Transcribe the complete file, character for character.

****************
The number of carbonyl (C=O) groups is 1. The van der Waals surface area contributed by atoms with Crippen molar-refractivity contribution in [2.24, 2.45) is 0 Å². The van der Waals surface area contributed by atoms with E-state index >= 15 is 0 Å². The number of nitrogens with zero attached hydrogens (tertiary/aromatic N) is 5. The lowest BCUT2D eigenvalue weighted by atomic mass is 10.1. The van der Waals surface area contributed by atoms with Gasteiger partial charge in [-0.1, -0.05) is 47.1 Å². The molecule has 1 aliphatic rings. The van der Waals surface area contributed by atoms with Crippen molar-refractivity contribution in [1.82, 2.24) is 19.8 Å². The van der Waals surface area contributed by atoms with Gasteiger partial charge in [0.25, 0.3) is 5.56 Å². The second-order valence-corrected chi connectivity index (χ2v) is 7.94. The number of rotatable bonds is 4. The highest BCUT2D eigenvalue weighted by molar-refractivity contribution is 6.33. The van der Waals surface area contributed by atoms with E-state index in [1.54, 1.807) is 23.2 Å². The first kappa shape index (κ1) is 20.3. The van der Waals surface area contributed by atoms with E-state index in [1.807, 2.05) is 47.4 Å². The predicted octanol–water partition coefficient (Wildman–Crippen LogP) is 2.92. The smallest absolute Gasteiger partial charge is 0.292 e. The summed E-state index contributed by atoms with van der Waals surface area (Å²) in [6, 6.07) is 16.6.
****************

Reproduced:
The number of carbonyl (C=O) groups is 1. The van der Waals surface area contributed by atoms with Crippen molar-refractivity contribution in [2.24, 2.45) is 0 Å². The van der Waals surface area contributed by atoms with E-state index >= 15 is 0 Å². The number of nitrogens with zero attached hydrogens (tertiary/aromatic N) is 5. The lowest BCUT2D eigenvalue weighted by atomic mass is 10.1. The van der Waals surface area contributed by atoms with Gasteiger partial charge in [-0.1, -0.05) is 47.1 Å². The molecule has 1 aliphatic rings. The van der Waals surface area contributed by atoms with Crippen molar-refractivity contribution in [1.82, 2.24) is 19.8 Å². The van der Waals surface area contributed by atoms with Gasteiger partial charge in [0.25, 0.3) is 5.56 Å². The second-order valence-corrected chi connectivity index (χ2v) is 7.94. The number of rotatable bonds is 4. The highest BCUT2D eigenvalue weighted by molar-refractivity contribution is 6.33. The van der Waals surface area contributed by atoms with E-state index in [1.54, 1.807) is 23.2 Å². The first kappa shape index (κ1) is 20.3. The van der Waals surface area contributed by atoms with E-state index in [1.807, 2.05) is 47.4 Å². The predicted octanol–water partition coefficient (Wildman–Crippen LogP) is 2.92. The smallest absolute Gasteiger partial charge is 0.292 e. The summed E-state index contributed by atoms with van der Waals surface area (Å²) in [6, 6.07) is 16.6.